When NCAT (New South Wales Civil and Administrative Tribunal) proceedings have been finalised, the Tribunal will make final orders on the parties. These orders are binding and legally enforceable, so if they are not being complied with within the time frame specified, there are a number of enforcement options which are available to you. This article will explore these options in more detail in how to enforce an NCAT Order.
Enforce a Money Order
The New South Wales Civil and Administrative Tribunal has the power to hear a variety of disputes, ranging from tenancy disputes to retail lease disputes. At the end of the disputes process, NCAT can enforce an NCAT Order. There are three steps to enforcing an NCAT order which include:
- Requesting a certified money order;
- Registering the money order as a judgment with the Local Court; and
- Enforcing the judgment through the Local Court.
The enforcement action may include:
- Seizing or selling the other party’s property which is called a writ for the levy of property;
- Taking money from the other party’s bank account or wages which is called a garnishee order; or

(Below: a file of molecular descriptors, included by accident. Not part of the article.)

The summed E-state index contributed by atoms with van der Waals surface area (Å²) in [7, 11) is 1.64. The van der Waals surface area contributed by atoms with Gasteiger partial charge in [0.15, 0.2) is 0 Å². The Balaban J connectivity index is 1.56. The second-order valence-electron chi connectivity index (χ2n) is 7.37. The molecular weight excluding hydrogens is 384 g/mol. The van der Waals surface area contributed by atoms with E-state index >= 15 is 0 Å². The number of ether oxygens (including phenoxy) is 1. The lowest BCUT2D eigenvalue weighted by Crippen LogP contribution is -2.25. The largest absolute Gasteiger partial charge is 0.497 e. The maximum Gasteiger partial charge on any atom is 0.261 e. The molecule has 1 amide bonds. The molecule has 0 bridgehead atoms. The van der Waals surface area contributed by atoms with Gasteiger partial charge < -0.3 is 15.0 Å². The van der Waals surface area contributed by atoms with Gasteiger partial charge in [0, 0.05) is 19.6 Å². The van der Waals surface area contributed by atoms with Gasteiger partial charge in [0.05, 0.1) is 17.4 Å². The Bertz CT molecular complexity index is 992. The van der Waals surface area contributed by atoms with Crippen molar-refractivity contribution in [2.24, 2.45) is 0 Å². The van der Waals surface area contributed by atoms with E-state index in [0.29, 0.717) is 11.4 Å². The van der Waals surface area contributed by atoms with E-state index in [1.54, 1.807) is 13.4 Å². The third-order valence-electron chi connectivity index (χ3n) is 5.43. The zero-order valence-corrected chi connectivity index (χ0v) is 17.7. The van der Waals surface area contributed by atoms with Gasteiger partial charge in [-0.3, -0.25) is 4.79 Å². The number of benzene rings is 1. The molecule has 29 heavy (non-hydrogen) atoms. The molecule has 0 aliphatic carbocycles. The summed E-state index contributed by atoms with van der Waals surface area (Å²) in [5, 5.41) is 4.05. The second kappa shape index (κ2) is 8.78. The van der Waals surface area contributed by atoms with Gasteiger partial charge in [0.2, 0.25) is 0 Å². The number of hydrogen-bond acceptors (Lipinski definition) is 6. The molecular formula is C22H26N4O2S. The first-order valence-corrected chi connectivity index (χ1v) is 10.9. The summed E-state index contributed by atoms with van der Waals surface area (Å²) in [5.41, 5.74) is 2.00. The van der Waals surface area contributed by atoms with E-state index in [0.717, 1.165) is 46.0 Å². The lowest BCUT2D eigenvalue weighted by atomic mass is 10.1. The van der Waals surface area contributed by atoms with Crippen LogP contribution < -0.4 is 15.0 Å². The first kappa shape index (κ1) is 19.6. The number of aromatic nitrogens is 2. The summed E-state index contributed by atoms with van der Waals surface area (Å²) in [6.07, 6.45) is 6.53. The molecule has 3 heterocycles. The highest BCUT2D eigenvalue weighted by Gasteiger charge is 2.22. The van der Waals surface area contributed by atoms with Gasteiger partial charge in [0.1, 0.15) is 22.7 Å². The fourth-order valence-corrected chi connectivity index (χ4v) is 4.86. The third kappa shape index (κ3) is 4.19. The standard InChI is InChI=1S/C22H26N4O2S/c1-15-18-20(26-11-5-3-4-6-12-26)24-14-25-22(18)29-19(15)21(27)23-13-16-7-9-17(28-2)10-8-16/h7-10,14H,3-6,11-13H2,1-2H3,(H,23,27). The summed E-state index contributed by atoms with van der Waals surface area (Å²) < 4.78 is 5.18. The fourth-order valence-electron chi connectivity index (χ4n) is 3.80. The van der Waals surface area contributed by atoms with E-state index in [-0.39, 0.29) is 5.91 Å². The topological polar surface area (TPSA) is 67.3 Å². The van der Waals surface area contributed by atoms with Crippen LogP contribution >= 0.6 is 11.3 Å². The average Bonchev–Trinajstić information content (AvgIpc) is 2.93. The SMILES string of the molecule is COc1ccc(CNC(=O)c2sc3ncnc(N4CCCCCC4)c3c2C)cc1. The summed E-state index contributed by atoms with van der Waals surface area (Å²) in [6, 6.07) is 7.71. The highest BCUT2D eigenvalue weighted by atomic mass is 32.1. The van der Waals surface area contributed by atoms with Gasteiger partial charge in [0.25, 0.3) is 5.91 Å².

- Getting an order which requires the other party to answer questions about their finances which is called an examination.
Renew the Proceedings
You may be able to apply to renew the NCAT proceedings if a work order to provide goods or services has not been complied with within the time period set by the Tribunal.
This can be done by lodging an application form within the same period that was set out in the NCAT order. If no period has been specified, the renewal application must be lodged within 12 months after the work was meant to be completed.
Request a Warrant for Possession
You may be able to request a warrant for possession if NCAT made orders for termination of a lease and possession of the premises and the tenant or resident has not left.
This warrant authorises the sheriff to enter the premises and take all necessary steps to remove them from the premises. The request can only be made after but no longer than 30 days after the date of possession has passed.
If you have received an NCAT order, it is important you action it as soon as possible. Whether it is a home building dispute or issue with the supply of goods or services, failure to respond can result in further legal consequences.
Do you need assistance enforcing a NCAT order that has not been complied with? Get in touch with our Disputes Lawyers by sending us a message or calling 1300 544 755.
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